Yeah, they'll make a bundle on overage fees for a while in the beginning, at their customers expense, of course. Which leads to them losing customers in droves, again. Which leads to lower prices, and spending tons in advertising and new service terms and lower price points than the competitors trying to get their market share back. Sound familiar Verizon ? And Sprint ?
Life can be such a vicious circle.

Re:Horrible idea... (1)

snookums (48954) | more than 4 years ago | (#29589895)

As someone who's lived with transfer limits for some time, I really don't see this as anything but unavoidable in a mature market. We all know that a connection advertised as "8 Mbps" cannot be used at that capacity by all subscribers at all times. It's an 8 Mbps burstable link, but with no indication of what the sustained capacity is. For home use it makes little sense to the consumer to quote a sustained transfer rate, because home users are rarely using data in a slow steady stream. Rather, it's makes more sense to quote the integral -- i.e. total data transferred.

Networks have a finite capacity, and the people who should be paying for capacity and upgrades are the people who are using it. I don't have an unlimited calls plan on my mobile phone. I make maybe 1-2 calls per month, so I have a $0/mo plan (yes, you read that right) with higher call charges. Some people I know pay $70/mo with a lot of included calls. I'm very happy that these two options exist.

Most of the time, when people object to metered usage it's because they're in the top 1% of users, and want to continue being subsidized by others. The other common complaint is that the ISP will charge too much. Well, greedy companies with monopoly or cartel control over the service can always over charge. It's not something inherent in the billing model. In my market, the large one-time monopoly (Telstra) have a history of selling "starter" plans with ridiculously small limits, and then billing obscenely for excess ($150/GB at one point). Other smaller providers provide better packages, perks like unlimited off-peak usage and unmetered game servers, and reasonable excess usage fees (in the $3/GB range).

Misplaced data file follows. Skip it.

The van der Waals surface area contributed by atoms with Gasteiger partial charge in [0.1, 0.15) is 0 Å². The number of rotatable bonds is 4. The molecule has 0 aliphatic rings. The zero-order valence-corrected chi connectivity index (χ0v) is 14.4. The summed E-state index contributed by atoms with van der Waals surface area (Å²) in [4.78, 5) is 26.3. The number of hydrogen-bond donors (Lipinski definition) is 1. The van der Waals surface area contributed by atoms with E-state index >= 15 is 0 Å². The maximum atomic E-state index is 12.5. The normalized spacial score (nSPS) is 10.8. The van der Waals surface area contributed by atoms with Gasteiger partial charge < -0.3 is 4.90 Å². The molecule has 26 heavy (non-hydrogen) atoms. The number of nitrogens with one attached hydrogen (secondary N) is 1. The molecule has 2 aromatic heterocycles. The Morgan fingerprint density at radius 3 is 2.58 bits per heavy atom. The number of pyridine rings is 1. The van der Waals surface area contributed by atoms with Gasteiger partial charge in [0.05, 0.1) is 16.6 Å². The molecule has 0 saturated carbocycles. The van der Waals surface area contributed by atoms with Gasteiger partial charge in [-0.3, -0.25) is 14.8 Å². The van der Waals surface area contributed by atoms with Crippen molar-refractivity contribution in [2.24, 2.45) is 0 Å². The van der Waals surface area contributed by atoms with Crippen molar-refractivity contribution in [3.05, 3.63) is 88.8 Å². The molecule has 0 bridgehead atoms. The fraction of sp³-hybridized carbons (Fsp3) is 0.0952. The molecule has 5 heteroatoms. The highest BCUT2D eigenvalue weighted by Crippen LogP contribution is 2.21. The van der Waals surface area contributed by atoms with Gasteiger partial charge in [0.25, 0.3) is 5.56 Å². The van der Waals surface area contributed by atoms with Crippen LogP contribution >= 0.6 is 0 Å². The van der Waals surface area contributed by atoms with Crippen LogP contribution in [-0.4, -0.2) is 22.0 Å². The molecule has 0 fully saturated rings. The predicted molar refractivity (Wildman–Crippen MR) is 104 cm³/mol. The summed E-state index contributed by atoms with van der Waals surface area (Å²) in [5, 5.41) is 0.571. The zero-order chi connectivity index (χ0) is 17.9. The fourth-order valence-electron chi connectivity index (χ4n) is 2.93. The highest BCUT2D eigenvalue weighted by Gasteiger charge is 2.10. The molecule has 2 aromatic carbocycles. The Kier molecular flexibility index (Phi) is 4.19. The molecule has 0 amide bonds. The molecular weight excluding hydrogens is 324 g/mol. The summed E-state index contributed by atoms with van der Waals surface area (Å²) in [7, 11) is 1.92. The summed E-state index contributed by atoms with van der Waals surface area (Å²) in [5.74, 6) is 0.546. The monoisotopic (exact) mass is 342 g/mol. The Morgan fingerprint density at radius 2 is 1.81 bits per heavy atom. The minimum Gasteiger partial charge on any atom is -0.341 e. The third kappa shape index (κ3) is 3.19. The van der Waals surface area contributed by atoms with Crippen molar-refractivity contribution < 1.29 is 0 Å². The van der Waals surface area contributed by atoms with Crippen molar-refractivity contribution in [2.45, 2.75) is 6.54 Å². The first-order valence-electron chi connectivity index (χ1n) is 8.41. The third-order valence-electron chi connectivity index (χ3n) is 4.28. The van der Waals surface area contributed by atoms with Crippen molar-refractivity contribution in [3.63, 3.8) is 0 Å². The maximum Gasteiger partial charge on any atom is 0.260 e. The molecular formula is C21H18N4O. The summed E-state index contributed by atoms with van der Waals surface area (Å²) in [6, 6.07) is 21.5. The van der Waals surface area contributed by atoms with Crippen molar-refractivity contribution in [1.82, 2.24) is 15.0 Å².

Re:Horrible idea... (1)

shmlco (594907) | more than 4 years ago | (#29590235)

"Most of the time, when people object to metered usage it's because they're in the top 1% of users, and want to continue being subsidized by others."

Or to translate: BitTorrent parasites.

Re:Horrible idea... (0)

Anonymous Coward | more than 4 years ago | (#29590345)

I am not a parasite, I seed until at least 1 at most 2 (unless it is anime or I am the originator and then it is till the tracker dies)

Re:Horrible idea... (2, Insightful)

beelsebob (529313) | more than 4 years ago | (#29590555)

It sounds perfect actually. Gone are the days of broadband companies complaining that you're breaking their fair use policy. Gone are the days of broadband companies complaining about the BBC iPlayer. Gone are the days of broadband companies complaining about torrenting (legally ofc).

We pay for exactly what we get: bandwidth.
They stop complaining when we use it.

It's absolutely, 100% perfect!

Re:Horrible idea... (1)

Starayo (989319) | more than 4 years ago | (#29590621)

Sounds like a good way to kill, just about everything one would use for entertainment on the web, streaming videos, games, etc etc

Welcome to the rest of the world, we don't have unlimited net. Which is exactly why cloud gaming like OnLive seems pretty stupid to me outside of the US.

Re:Horrible idea... (1)

bill_mcgonigle (4333) | more than 4 years ago | (#29592401)

Sounds like a good way to kill, just about everything one would use for entertainment on the web, streaming videos, games, etc etc

Consider the folks who can't afford a premium cable modem fee and so don't watch HD video streams at all. Now consider a service with a $10/mo connection fee, 20GB included, and 10 cents per GB after that. The average person facing the Comcast 250GB throttle would instead be paying $35/mo. Watching a movie on Netflix would cost about 15 cents. This seems very reasonable.

Charging per byte is the only thing that will encourage the ISP to support things like P2P rather than try to defeat it. They'll have incentives to improve infrastructure. Now, if the government grants a monopoly and does not enforce deflation in proportion to Moore's Law then there's a separate failure, but let's not throw out the free market assuming failed government interference.